3. The call documents in German are the legally binding documents.
  4. Institutes outside of Germany are not eligible for DIRECT funding, thus non-German institutes cannot apply individually. But, German research institute(s) have to work closely together with institutes in the target region and are authorized to forward grants to their non-German partners. Therefore the German institute(s) will submit the short proposal as coordinator of international consortia.
  5. International Agricultural Research Centers (CGIAR) and the Association of International Research and Development Centers for Agriculture (AIRCA) are not eligible for funding.
Documents and Links

3rd All Africa Horticultural Congress

7 - 12 August 2016. This Congress was hosted by the Nigerian Society for Horticultural Sciences and took place under the aegis of the International Society for Horticultural Science (ISHS).

The third AAHC follows the first and second held earlier in Kenya and South Africa, respectively. It is designed to cater to the diverse needs of the science, industry/business and capacity building sectors of the horticulture industry. There’s something for you during this congress whether you are a hobby horticulturist or a professional, so you cannot afford to miss it. Students are welcome too. It will feature symposia, an exhibition, field trips, brokerage of new business partnerships, a photo competition, and social events; all carefully put together to express the various perspectives of the theme ‘Horticulture for improved livelihoods’.

PAEPARD made a presentation related to the Importance of partnership platforms to meet the needs of horticultural enterprises: Lessons learned from international to national scales.

PROPAC attended the Side Event 3 organised by FAO on Urban Horticulture (see also below: related PAEPARD blog post)

Senegal will be hosting the 4th ALL AFRICA HORTICULTURE CONGRESS - 2020

Video coverage: 

Related PAEPARD blogpost: 
© FAO 2012, 116 pages.

This report draws the attention of policymakers to urban and peri-urban horticulture, and how it can help to grow greener cities in Africa. Production of fruit and vegetables in and around urban areas has a clear comparative advantage over rural and other sources in supplying urban residents with fresh, nutritious – but highly perishable – produce all year round. It generates local employment, reduces food transport costs and pollution, creates urban green belts, and recycles urban waste as a productive resource.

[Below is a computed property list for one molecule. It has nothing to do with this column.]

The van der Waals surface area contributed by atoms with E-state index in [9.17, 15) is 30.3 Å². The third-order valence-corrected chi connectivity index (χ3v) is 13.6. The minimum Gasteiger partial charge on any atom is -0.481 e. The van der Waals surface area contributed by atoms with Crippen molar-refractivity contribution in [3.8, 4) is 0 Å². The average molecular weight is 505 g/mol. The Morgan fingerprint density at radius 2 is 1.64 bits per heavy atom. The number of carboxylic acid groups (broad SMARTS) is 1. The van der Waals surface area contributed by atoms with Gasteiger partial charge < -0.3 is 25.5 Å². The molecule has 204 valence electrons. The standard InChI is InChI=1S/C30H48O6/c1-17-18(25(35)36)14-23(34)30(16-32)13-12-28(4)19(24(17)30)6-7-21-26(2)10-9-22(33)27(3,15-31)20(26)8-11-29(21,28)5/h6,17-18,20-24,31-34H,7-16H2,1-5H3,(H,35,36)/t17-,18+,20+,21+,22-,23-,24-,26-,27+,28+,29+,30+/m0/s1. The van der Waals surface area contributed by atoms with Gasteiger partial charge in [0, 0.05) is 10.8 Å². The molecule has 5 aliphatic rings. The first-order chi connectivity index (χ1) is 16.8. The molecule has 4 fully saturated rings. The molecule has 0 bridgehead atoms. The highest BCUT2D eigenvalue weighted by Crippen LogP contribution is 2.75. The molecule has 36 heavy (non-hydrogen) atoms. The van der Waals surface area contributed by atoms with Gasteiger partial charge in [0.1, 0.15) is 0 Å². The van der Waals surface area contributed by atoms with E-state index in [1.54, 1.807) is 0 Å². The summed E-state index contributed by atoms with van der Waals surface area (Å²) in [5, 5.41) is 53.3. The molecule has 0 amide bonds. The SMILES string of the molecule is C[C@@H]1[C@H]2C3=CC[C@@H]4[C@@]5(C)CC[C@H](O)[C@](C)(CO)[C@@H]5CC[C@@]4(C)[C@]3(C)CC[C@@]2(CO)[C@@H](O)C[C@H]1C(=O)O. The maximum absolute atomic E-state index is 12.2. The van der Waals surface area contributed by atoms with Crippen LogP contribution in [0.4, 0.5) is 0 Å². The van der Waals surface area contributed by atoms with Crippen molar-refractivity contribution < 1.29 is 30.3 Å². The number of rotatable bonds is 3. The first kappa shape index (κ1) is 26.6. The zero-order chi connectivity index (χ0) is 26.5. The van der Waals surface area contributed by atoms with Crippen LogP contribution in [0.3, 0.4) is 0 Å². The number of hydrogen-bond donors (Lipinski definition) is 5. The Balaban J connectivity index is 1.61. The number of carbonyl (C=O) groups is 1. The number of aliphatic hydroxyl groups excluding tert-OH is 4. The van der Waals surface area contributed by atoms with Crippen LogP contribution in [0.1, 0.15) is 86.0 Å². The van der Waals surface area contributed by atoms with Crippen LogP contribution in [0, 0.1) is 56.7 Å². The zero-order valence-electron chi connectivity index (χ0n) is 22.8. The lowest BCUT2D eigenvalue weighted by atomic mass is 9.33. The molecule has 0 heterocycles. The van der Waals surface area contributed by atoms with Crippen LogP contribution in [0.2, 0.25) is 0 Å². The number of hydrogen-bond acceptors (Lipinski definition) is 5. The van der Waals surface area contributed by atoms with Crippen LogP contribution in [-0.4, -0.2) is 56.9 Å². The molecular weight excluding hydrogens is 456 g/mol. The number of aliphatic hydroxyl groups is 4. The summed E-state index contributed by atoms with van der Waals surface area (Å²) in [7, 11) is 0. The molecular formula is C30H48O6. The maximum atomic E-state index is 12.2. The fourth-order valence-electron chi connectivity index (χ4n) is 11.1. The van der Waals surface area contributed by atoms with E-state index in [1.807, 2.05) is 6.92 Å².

The Horticulture Innovation Lab is offering a grant up to $750,000 over three years to support a research project in integrated animal-horticulture systems. Sept. 19 is the deadline for brief concept notes, submitted by U.S. university researchers. Read the whole article about this 

The research should be focused on the needs of smallholder farmers in developing countries that are part of Feed the Future, with priority given to Cambodia, Nepal and Rwanda. Understanding the socioeconomic feasibility and trade-offs involved in mixed crop-livestock farming systems — ones that specifically incorporate fruit and vegetable crops — is the focus of this new call for concept notes. Read the whole article for additional details.

  • DEVELOPMENT COMPETITION: OFF-GRID REFRIGERATION The Global LEAP Awards is seeking information and feedback to shape its upcoming Off-Grid Refrigeration Competition, which will begin in September:
  • GRANT: DRIED APRICOTS HANDLING, MARKETING Sept. 12 is the deadline to apply for a $300,000 grant from the Horticulture Innovation Lab focused on the needs of growers in Burkina Faso:
  • GRANT: TOMATO POSTHARVEST RESEARCH Sept. 12 is also the deadline for proposals from U.S. researchers focused on the needs of growers in Burkina Faso, for up to $300,000 from the Horticulture Innovation Lab: